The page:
A great artist is a great storyteller, someone who can use their medium to reveal a truth that perhaps wasn’t otherwise clear or reshape it in such a way that the witness expereinces a new feeling or comes to a deeper understanding of some kind. Because of the story and its telling, a shift occurs, and we are made different.
In their work, co-directors of NAKA Dance Theater José Ome Mazatl and Debby Kajiyama focus on storytelling and its transformative power to uplift individuals and communities. Known in the Bay Area dance scene as an enduring creative partnership composed of opposites, Debby and José started dancing together in 1999. Over the years they have investigated various performance themes and styles, including their innovative work challenging the gender norms of tango. Each from different backgrounds—Debby was born in Stockton and José is from Mexico City—their creative bond seems unbreakable.
José explains, “We have the same sign, Virgo, but I love chaos and Debby loves order. We’re opposite and it creates a complement.”
With a focus on the power of storytelling, NAKA will present Y Basta Ya! The Performance of the Performance (Thu/26—Sun/29, EastSide Arts Alliance, Oakland), a reflection on their seven-year partnership with Mujeres Unidas y Activas (MUA) and the multidisciplinary and multilingual performance projects they have created which highlight stories of Indigenous and Latine immigrant women and their intimate and personal exploration of issues of race, gender violence, invisibility, and individual and collective power.
“Our intention is to cultivate a space where community members take ownership of the poetic representation of their own stories,” explains Debby.
The creative process happens in what they refer to as Circulos de Aprendizaje (Collaborative Learning Circles), groups of women who gather regularly to creatively research and resolve problems that affect their own community. From there, they share what they have learned with their broader community and continue the learning and creative problem-solving process. Rather than presenting performances in traditional theater venues, NAKA activates spaces that belong to the community in question: cultural centers, street corners, bakeries, or neighborhood parks.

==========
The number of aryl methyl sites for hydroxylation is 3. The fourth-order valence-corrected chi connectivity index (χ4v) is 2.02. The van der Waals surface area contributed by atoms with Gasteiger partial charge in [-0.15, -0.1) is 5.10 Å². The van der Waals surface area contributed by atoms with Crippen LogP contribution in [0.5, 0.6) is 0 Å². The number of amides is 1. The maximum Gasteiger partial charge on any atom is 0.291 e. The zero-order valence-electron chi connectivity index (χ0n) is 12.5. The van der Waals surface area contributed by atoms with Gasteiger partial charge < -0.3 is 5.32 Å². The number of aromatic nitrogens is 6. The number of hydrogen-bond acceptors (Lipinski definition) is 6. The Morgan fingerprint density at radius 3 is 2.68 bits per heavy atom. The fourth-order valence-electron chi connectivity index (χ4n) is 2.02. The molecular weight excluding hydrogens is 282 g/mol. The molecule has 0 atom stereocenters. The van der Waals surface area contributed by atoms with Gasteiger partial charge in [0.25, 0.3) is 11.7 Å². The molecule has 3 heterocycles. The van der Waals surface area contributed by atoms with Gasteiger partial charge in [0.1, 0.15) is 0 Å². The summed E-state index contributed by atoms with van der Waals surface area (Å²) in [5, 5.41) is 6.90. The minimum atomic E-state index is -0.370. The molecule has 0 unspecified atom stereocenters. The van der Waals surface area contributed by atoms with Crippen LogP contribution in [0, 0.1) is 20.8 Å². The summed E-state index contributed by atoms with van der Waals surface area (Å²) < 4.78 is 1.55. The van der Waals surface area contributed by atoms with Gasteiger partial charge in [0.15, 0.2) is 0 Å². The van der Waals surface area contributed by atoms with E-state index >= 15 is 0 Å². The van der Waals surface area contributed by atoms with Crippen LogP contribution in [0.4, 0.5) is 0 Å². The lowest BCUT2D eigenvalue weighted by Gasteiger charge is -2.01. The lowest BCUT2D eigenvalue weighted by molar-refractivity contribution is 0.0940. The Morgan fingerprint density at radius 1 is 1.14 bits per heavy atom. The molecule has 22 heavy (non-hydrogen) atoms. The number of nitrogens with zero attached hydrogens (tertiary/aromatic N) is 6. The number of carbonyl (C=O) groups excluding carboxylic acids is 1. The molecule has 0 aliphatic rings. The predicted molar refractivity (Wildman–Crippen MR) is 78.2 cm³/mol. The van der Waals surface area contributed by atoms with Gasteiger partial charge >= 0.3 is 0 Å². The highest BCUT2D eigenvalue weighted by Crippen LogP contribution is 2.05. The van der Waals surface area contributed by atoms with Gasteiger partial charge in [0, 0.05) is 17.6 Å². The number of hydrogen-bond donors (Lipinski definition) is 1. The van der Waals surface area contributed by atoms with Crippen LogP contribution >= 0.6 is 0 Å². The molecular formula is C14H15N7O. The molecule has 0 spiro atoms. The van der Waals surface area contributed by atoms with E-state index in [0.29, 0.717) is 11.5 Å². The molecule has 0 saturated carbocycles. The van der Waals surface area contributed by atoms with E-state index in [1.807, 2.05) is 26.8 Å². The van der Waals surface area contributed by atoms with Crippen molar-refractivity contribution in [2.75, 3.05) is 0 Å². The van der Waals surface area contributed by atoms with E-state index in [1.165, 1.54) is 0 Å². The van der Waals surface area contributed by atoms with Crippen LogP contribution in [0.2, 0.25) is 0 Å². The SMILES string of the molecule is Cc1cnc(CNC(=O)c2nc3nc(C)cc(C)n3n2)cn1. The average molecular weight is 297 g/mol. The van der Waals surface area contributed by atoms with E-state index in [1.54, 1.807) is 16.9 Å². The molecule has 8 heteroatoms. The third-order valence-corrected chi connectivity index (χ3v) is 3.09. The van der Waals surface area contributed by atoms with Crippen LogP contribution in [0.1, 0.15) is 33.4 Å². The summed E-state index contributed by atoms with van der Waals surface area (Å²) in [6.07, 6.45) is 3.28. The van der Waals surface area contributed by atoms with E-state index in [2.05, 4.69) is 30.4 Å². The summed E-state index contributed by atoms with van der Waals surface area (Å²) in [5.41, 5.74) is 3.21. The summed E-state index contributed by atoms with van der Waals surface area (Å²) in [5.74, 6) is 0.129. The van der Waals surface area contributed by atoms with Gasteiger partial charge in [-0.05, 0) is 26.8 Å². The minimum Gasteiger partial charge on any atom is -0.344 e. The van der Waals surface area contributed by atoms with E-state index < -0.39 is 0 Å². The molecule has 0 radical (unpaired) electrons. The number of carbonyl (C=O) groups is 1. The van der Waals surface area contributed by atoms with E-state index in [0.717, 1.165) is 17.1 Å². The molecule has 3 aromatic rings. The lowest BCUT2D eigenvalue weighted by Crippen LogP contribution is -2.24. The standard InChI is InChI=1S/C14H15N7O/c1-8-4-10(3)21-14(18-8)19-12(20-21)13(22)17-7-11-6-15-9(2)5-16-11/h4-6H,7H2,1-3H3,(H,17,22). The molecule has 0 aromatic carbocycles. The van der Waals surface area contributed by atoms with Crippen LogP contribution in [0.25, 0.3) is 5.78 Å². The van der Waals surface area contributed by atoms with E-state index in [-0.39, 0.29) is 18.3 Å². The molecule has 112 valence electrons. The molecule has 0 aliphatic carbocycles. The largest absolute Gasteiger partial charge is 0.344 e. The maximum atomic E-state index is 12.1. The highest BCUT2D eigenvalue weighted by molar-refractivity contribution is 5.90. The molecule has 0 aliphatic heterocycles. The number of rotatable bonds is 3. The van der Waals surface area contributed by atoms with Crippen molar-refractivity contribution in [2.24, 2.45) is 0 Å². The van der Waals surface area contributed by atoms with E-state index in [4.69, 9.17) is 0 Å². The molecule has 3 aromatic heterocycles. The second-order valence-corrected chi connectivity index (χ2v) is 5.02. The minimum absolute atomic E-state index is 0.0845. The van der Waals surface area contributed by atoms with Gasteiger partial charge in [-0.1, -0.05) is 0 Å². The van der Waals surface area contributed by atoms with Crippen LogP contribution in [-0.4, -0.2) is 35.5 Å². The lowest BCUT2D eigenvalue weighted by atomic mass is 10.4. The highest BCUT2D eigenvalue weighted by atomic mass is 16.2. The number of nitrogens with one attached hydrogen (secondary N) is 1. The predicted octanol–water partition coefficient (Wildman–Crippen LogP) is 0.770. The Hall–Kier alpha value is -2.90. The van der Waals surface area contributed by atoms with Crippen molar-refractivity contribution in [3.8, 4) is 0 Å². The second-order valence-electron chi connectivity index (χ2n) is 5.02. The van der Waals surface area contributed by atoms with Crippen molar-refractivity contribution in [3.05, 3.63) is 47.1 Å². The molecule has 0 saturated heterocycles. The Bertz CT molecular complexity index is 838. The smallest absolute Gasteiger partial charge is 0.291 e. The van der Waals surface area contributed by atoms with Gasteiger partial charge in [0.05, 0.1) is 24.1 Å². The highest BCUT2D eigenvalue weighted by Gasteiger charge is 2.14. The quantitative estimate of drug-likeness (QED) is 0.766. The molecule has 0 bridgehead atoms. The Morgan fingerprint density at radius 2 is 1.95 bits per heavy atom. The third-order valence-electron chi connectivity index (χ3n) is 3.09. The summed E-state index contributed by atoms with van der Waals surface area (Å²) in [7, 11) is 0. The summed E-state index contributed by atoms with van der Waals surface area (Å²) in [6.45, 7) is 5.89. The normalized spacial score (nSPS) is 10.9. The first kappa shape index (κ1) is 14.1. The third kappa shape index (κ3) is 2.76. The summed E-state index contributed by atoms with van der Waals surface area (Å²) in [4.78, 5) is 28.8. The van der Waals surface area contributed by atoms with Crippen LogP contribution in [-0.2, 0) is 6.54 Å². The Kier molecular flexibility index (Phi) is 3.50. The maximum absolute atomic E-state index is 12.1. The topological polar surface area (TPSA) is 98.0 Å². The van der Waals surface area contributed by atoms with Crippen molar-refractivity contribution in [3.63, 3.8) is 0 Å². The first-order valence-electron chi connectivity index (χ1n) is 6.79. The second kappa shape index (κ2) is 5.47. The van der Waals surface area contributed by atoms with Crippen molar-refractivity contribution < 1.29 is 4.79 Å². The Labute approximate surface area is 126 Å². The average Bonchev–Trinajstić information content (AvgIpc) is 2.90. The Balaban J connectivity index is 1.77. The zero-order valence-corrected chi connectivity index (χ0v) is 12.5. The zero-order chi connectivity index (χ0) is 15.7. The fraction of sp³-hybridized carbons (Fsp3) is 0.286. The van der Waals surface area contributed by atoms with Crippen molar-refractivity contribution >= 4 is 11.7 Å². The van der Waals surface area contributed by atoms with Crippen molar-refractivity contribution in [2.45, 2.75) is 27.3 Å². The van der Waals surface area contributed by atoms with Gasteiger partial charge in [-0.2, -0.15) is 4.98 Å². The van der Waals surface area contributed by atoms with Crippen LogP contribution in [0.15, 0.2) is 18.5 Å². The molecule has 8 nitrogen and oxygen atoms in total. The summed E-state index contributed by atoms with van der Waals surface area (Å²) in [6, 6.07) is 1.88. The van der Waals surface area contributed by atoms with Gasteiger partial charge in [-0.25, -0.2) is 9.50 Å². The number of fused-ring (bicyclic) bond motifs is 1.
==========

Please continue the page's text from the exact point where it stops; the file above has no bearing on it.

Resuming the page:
Earlier in the pandemic, NAKA was to work with MUA—a grassroots organization of Latina immigrant women with a dual mission of promoting personal transformation and building community power for social and economic justice. “For this project, MUA asked us to come in to lead movement and healing workshops with women in their domestic violence and sexual abuse support group. We wanted to create an environment in which they could express their emotions and connect with others. Together, we decided let’s write it down and see how it feels to imagine those stories in a poetic and visual way,” says José.
But, of course, the pandemic imposed changes. José explains, “We were planning to have a big show in Oakland with all the MUA participants, but we couldn’t do it. So, we shifted our focus away from the show to a mentoriship program. We wanted to have a little group for one year so they could become very strong. People applied, that’s where we really got to know Leticia Garcia, who had participated in an earlier project with NAKA and knew the value of the work.”
Through the Circulos de Aprendizaje, Leticia was able to tell her story of being on the brink of sexual abuse by a member of her family when she was 30 years old. “I couldn’t even expect that,” she says. “I thought I’m a guerrera (a fighter) and nothing would happen to me. The experience blocked me for many years. Only two people in my family knew about it.” Leticia says that once she joined the process with NAKA and started telling her story, she realized that other women had similar experiences. “I could talk about it and cry about it. I was free,” she says. “It’s easier to heal when you’re able to talk, and you can maybe heal someone else.”